1. Charlie needs to break up chocolate bars in the process of baking s'mores for his children and their friends. Each bar is a rectangle scored into a five-by-nine array of squares. To break a bar into small squares, Charlie repeatedly picks up a single piece of chocolate and cracks it along a line (see Figure 1).
Charlie breaks up the first bar by first cracking it along its longest lines, resulting in five strips of nine squares each. He then dismantles each strip, square by square, for a total of 4 + 5 × 8 = 44 breaks. He breaks up the second bar the opposite way, first into eight strips of length five, then breaking up these strips for a total of 8 + 9 × 4 = 44 breaks, again. Darn. Can Charlie do better? What's the smallest number of breaks Charlie needs to reduce a chocolate bar to its constituent squares?
2. Charlie's children, Alice and Bobby, steal one of the bars and agree to play the following game: They place the bar on the table with its rows of nine squares aligned east-west (see Figure 2). Alice chooses any square and eats it, along with all the squares to the northeast (including straight north or east) of the chosen square. Bobby then chooses some remaining square and eats it, again along with all remaining squares to the northeast. The two then continue to alternate until the bar is completely gone.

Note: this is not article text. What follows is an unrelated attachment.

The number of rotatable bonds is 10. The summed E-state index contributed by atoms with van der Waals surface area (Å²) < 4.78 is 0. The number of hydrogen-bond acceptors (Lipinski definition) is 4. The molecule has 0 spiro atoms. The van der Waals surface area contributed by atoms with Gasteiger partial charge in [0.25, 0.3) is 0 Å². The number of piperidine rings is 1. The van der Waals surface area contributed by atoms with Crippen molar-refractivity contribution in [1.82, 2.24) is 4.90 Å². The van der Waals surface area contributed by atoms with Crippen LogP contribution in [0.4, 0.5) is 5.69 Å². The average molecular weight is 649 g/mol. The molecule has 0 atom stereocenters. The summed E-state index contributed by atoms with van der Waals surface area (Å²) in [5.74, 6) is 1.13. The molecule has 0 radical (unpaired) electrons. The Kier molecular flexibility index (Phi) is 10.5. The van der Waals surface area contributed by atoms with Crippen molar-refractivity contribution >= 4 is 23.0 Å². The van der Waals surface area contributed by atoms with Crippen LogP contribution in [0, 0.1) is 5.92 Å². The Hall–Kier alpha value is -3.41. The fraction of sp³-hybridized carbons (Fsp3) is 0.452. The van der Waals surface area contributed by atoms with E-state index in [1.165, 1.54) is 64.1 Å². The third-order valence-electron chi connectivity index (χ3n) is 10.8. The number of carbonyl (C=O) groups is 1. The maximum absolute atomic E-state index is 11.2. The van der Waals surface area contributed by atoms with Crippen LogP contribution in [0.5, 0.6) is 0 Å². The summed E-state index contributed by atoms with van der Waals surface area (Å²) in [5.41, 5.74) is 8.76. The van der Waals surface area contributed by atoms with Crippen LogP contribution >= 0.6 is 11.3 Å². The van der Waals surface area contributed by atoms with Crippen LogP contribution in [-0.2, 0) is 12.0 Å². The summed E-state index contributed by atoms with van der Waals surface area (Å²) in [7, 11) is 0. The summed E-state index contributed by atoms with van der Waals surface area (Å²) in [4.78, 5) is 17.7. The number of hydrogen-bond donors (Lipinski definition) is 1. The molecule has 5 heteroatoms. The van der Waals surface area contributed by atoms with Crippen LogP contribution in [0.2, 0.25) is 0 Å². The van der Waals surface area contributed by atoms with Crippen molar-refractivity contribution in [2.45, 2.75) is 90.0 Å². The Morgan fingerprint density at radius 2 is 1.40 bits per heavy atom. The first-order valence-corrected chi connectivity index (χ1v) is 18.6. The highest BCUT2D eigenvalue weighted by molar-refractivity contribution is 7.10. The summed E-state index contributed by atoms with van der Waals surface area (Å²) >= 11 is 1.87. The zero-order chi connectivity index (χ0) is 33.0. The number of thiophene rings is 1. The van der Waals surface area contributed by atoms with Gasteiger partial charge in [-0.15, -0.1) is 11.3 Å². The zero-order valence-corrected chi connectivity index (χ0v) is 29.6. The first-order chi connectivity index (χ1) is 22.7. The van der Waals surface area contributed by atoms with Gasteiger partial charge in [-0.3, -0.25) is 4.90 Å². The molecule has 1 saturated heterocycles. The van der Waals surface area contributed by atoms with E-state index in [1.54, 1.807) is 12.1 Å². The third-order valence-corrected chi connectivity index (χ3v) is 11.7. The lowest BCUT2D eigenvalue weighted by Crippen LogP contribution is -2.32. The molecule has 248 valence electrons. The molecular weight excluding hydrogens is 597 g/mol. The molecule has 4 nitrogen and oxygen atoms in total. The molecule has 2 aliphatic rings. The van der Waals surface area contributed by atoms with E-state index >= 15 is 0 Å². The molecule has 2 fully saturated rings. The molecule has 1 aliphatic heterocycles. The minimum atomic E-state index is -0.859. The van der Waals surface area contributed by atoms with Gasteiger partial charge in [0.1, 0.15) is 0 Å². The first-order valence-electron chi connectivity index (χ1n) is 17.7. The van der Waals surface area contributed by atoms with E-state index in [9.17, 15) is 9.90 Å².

Alice could have started with the square at the southwest corner of the bar and thus consumed the whole bar in her first turn. But that square happens to be rotten. The object of the game is to force your opponent to eat the last square.
Prove that Alice indeed has a winning strategy.
3. What strategies enable Alice to win the game on any rectangular chocolate bar with more than a single square of chocolate?
Readers are encouraged to submit prospective puzzles for future columns to firstname.lastname@example.org.
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The first puzzle is really trivial. A simple program and basic induction ideas allow to solve it quickly.
Puzzles 2 and 3 are more difficult and really interesting :)
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